Foundation of the Principles of Business Ethics The Classical…
Foundation of the Principles of Business Ethics
The Classical Philosophies and their Implication on Business
The Gad-fly at the marketplace
Socrates thought to the Entrepeuneurs
The socratic method is a way of thinking that allows individuals to define their own purpose of learning and explored it purpose through open-minded questioning of what they hold to be true.
Dare to Disagree
Socrates insisted on a right to think for ourselves. To often, he warned, humans sleep walk through life, simply going along with the crowd. Does your organization encourage independent thinkers and people who follow there conscience.
Education for the Health of the State
In both the republic and the laws, Plato identifies education as one of the most important aspect of a bealthy state.
The Theory of Forms
Represents Plato's attempts to cultivate our capacity for abstract thought. Philosophy was relatively new in Plato's day, and it completed with methology, tragedy, and epic poetry as the primary means for which peolpe could make sense of their place in the world
All or Nothing
Virtue and Happiness
The word happiness in the ethics is a translation of a greek term "eudaimonia", which carry connotations of success and fullfilment. For aristotle, this happiness is our highest goal.
A question of high importance in any investigation of ethics is how we can teach people to be good. Aristotle is quite clear that he does not think virtue that can be thought in a class room or by means of an argument
Implications to business
Aristotle concludes that the role of the leader is to creat the environment in which all members of an organization can realize their own potential.
Am i behaving in a virtous way?
How would i want to be treated if i were a mamber of this organization?
What form of social contract would allow all our members to develop their full potential in order that they may each make their greatest contribution to the good of the whole?
Duty based ethics
the First Maxim
An action can only be considered as a ethically correct if it can be accepted or made into a universal law
the Second Maxim
A person should be treated as an end and not the means to acheie aan end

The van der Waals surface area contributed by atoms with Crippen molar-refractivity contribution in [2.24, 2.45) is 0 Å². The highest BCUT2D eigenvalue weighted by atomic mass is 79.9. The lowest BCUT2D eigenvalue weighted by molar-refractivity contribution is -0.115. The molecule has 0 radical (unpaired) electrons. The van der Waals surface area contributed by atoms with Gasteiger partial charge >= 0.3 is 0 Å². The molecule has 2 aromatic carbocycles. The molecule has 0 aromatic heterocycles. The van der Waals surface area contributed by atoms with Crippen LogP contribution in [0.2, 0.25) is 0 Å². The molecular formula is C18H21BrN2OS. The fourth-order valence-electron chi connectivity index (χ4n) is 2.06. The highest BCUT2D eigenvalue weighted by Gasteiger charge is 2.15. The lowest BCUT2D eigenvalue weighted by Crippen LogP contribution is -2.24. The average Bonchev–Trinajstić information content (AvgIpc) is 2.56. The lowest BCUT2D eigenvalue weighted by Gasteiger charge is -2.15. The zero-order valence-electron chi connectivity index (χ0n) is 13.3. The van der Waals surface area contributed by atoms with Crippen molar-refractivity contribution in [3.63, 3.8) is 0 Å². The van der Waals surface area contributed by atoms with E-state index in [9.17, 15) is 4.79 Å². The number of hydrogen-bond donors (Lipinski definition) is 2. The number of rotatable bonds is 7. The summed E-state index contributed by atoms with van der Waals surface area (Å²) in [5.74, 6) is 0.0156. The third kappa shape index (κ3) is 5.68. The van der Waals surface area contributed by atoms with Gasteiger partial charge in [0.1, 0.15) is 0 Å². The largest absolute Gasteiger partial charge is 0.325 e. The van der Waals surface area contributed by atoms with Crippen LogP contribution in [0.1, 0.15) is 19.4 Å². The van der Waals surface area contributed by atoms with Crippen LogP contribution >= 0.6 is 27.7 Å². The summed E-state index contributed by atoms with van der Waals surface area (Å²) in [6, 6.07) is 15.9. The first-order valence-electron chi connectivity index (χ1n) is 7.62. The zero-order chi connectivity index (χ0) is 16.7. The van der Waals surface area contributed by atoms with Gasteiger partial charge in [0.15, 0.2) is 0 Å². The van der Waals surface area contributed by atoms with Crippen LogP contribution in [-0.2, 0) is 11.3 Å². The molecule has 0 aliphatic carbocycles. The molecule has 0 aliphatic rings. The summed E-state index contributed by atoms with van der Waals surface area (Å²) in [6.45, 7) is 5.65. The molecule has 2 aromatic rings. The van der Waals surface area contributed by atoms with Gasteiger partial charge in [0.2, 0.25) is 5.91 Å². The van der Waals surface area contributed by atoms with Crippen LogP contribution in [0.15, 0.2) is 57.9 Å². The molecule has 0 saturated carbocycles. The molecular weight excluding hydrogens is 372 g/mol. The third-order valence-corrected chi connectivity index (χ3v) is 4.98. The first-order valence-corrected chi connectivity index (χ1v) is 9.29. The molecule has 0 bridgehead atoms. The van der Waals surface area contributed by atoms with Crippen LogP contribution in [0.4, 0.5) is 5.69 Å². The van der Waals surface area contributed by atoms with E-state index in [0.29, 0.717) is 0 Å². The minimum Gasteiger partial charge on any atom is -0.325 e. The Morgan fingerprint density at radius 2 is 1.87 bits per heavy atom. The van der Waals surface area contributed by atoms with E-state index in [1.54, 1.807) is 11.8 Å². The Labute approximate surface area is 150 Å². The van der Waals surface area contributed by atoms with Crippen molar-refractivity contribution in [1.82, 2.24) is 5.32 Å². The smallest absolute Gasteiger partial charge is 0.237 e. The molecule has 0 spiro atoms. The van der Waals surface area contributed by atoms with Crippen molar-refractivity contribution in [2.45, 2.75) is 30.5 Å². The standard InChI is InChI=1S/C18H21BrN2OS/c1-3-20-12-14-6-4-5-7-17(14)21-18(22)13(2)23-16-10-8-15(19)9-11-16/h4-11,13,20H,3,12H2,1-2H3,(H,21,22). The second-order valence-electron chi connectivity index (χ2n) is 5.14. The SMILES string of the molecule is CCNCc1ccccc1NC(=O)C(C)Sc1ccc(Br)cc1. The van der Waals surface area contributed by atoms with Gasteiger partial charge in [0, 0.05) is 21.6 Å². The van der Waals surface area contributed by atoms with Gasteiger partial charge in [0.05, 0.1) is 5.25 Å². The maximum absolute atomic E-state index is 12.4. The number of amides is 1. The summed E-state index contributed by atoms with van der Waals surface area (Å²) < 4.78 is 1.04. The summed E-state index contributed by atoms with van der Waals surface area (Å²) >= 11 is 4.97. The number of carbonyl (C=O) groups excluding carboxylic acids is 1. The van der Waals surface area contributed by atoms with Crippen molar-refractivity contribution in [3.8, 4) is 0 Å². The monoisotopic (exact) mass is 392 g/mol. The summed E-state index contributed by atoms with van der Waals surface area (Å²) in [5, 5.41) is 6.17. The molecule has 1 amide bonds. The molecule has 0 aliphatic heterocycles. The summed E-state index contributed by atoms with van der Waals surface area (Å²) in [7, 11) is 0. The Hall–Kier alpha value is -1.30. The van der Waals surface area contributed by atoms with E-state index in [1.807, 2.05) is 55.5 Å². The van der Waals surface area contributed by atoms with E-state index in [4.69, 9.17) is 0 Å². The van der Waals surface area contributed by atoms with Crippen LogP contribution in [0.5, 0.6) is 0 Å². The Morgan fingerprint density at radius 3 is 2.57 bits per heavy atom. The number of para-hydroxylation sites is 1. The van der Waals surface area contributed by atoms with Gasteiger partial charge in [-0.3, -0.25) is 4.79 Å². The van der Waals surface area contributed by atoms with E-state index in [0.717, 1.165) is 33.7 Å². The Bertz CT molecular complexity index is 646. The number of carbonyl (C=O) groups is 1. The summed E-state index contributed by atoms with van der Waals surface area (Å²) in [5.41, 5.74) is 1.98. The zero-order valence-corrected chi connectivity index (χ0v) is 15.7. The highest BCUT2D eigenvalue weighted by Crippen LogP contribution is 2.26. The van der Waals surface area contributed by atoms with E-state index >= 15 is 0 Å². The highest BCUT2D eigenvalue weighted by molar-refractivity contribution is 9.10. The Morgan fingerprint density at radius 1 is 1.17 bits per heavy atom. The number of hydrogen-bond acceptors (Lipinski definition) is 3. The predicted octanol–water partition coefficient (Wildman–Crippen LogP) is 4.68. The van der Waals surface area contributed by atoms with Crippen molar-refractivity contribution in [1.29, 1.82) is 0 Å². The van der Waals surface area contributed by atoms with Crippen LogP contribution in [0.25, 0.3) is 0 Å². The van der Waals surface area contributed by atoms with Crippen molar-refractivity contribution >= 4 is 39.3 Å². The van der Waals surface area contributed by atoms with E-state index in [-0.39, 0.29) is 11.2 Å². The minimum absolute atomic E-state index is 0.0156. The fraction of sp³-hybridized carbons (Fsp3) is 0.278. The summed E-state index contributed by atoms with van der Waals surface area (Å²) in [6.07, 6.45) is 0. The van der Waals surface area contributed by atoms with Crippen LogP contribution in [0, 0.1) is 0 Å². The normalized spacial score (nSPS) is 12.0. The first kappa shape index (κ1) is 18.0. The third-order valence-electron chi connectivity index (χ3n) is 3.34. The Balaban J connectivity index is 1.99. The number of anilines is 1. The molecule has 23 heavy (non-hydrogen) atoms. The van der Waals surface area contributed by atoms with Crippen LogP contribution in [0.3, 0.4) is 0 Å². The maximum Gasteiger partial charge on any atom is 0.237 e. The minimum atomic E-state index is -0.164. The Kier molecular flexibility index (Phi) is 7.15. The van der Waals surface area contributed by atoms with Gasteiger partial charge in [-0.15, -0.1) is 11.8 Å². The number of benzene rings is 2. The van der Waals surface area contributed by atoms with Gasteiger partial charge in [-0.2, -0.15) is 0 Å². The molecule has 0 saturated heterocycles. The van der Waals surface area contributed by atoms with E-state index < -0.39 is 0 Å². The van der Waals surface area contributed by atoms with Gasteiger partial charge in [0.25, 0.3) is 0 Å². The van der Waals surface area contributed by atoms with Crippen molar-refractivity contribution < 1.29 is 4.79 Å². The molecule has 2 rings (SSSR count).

The Third Maxim
Everyone shoul, asa a memeber of an ideal kingdom, were he or she is both the ruler and subject at the same tim
Jeremy Bentham & John Stewart
Revolves around the the concept of "the end justifies the means." It beleives that outcomes as a result of an action has a greater value compared to the latter.
"The end justifies the means"
Socrates (469-399 BCE) is ine of the few individuals whom one could say have shaped the cultural and intellectual development of the world that, without him, history would be proufoundly different
"Good people do not need laws to tell them to act responsibly, while bad people will find a way around the laws"
Plato (427-347 BCE) is one of the world's best known and most widely read and studied philosophers. He was the student of socrates and the teacher of aristotle, and he wrote in the middle of the 4th century BCE in ancient Greece.
It deferentiates the abstract world of thought fromthe world of the senses, where art and mythology operate.
The unexamined life is not woth living
Plato thinks that a child's education is the last thing that should be left to chance or parental whim since the young mind is so easily molded.
"Happiness is the meaning and the purpose of life, the whole aim and end of himan existence"
Aristotle (384-322 BCE) is a towering figure in ancient greek philosophy, making contribution to logic, metaphysics, mathematics, physics, biology, botany, ethics, politics, agriculture, medicine, dance, theater
"act only according to that maxim by which you can at the same time will that it should become a universal law"
He is one of the most influential philisophers in the history of western philosophy. His contributions to methaphysics, epistemology, ethics and aesthetics have had a profound impact on almost every philosophical movement that follwed him
Plato apparemtly considered most of his fellow athenians to be hoplessly corupt, easily inflamed by hollow rhetoric and seduce by easy pleasures